Spinach had sand kicked in its face five years ago during a nationwide E. coli contamination episode, but it has come back stronger than Popeye’s biceps.
“It’s basically back to where it should be,” said Steve Koike, plant pathology farm adviser with the Salinas-based U.C. Cooperative Extension Office for Monterey County.
The September 2006 E. coli bacterial outbreak killed three women and caused more than 200 illnesses in 26 states and Canada. The outbreak caused the shutdown of spinach harvesting for about two weeks in the Salinas Valley while federal and state health officials tried to determine the source of the contamination.
After a lengthy investigation, the officials fingered Dole-brand bagged baby spinach processed at a San Juan Bautista plant. That plant was operated by Natural Selection Foods LLC and the spinach likely came from a Mission Organics field in Paicines, officials concluded.
During the outbreak, the U.S. Food and Drug Administration warned consumers not to eat fresh spinach until the outbreak source was found — making it the first time a whole class of leafy greens had been deemed too dangerous to eat by government officials.
Before the outbreak, spinach brought in more than $188 million in gross revenue into Monterey County. In 2010, the latest year for which figures are available, spinach was worth about $128 million, according to the Monterey County Crop Report produced by the county Agricultural Commissioner’s office.
Those in the know in the vegetable industry say there has been a sea change in the way greens are grown, harvested and processed now compared to before the outbreak. They attribute it to the California Leafy Greens Marketing Agreement adopted in 2007.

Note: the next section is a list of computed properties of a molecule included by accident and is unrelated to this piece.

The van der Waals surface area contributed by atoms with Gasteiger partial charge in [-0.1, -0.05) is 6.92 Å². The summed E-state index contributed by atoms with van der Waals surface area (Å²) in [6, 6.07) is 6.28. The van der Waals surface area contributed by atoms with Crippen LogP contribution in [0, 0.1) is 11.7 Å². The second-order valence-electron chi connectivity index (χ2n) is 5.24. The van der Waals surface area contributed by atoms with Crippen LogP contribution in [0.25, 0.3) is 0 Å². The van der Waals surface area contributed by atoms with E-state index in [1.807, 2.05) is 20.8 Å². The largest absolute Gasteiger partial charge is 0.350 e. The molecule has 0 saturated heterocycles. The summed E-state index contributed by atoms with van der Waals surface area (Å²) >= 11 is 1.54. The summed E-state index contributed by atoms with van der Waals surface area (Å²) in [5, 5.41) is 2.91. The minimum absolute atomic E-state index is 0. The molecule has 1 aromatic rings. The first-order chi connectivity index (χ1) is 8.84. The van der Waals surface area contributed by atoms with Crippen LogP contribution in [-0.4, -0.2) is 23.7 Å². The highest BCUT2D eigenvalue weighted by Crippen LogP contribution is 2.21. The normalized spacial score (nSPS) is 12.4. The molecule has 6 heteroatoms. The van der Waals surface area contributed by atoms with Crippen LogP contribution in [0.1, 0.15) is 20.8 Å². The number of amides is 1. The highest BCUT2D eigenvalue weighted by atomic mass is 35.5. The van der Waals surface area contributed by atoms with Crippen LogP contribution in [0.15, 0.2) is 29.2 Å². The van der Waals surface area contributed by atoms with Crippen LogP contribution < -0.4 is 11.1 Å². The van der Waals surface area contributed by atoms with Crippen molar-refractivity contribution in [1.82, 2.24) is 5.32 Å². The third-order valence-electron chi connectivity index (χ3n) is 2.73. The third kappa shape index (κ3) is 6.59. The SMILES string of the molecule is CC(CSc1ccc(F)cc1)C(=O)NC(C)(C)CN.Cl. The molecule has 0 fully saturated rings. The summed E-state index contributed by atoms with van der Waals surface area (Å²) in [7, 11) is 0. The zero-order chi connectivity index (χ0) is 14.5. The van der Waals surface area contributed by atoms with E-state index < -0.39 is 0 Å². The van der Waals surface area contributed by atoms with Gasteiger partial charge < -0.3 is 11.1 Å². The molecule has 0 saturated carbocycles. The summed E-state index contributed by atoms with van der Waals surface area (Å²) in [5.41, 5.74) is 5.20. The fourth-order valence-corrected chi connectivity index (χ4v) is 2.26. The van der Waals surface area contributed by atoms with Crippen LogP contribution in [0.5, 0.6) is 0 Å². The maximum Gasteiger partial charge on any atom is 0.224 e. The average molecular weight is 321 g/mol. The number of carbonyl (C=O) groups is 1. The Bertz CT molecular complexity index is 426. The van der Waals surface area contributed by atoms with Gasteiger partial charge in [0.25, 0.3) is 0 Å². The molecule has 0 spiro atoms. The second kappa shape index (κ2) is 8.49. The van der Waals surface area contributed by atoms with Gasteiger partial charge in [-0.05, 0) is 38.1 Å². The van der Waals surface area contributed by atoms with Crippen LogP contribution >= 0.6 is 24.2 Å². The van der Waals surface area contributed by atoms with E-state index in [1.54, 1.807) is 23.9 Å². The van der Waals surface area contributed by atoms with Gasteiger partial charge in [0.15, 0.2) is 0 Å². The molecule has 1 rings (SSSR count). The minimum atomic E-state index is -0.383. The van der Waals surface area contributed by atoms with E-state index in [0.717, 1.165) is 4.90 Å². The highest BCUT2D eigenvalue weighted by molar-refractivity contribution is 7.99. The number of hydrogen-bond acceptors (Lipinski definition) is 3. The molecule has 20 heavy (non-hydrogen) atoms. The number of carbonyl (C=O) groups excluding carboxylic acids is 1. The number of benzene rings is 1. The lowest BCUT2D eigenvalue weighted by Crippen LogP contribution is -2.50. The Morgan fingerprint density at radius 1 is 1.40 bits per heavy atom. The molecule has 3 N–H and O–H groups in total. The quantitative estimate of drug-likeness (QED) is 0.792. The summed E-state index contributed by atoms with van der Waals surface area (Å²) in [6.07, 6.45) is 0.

That agreement, crafted by the industry and overseen by government auditors, mandates that all handlers who sign the agreement accept produce only from growers following stronger safety guidelines.
“There has been really a cultural shift, if you will, on food safety on the farm,” said Joe Pezzini, chief operating officer of Ocean Mist Farms in Castroville. “There is a heightened sense of food safety on the farm there has been a real commitment by the industry that the best food safety practices are being followed.”
Pezzini was the face of Salinas Valley growers in the wake of the contamination. In 2006 and 2007 he was the chairman of Grower — Shipper Association of Central California and from 2007 until 2010, he chaired the California Leafy Greens Marketing Agreement (CLMA) group.
The 1998 food safety guidelines that were in place were too general, said Pezzini, who noted that government auditors have done hundreds and hundreds of safety audits since 2007. The new practices established since the contamination include field workers now wearing gloves and hair nets, sanitizing of harvesting knives in chlorine and monthly testing of water sources, he said.
“These are all new practices that became the standard in the industry since 2007,” he said. “It’s all about risk assessment; it’s assessing the risk of the potential contamination.”
The practices adopted under the marketing agreement are dynamic, and standards can be changed, Pezzini said.
“These are practices that will evolve over time with new science, new research.”
Spinach is just one of 14 vegetables covered under the agreement. The others are arugula, butter lettuce, chard, escarole, iceberg lettuce, red leaf lettuce, baby leaf lettuce, cabbage (green, red and savoy), endive, green leaf lettuce, kale, romaine lettuce and spring mix.
“From the public’s perception, we would want them to know we have a program in place that the best safety practices are being followed on the farm,” Pezzini said.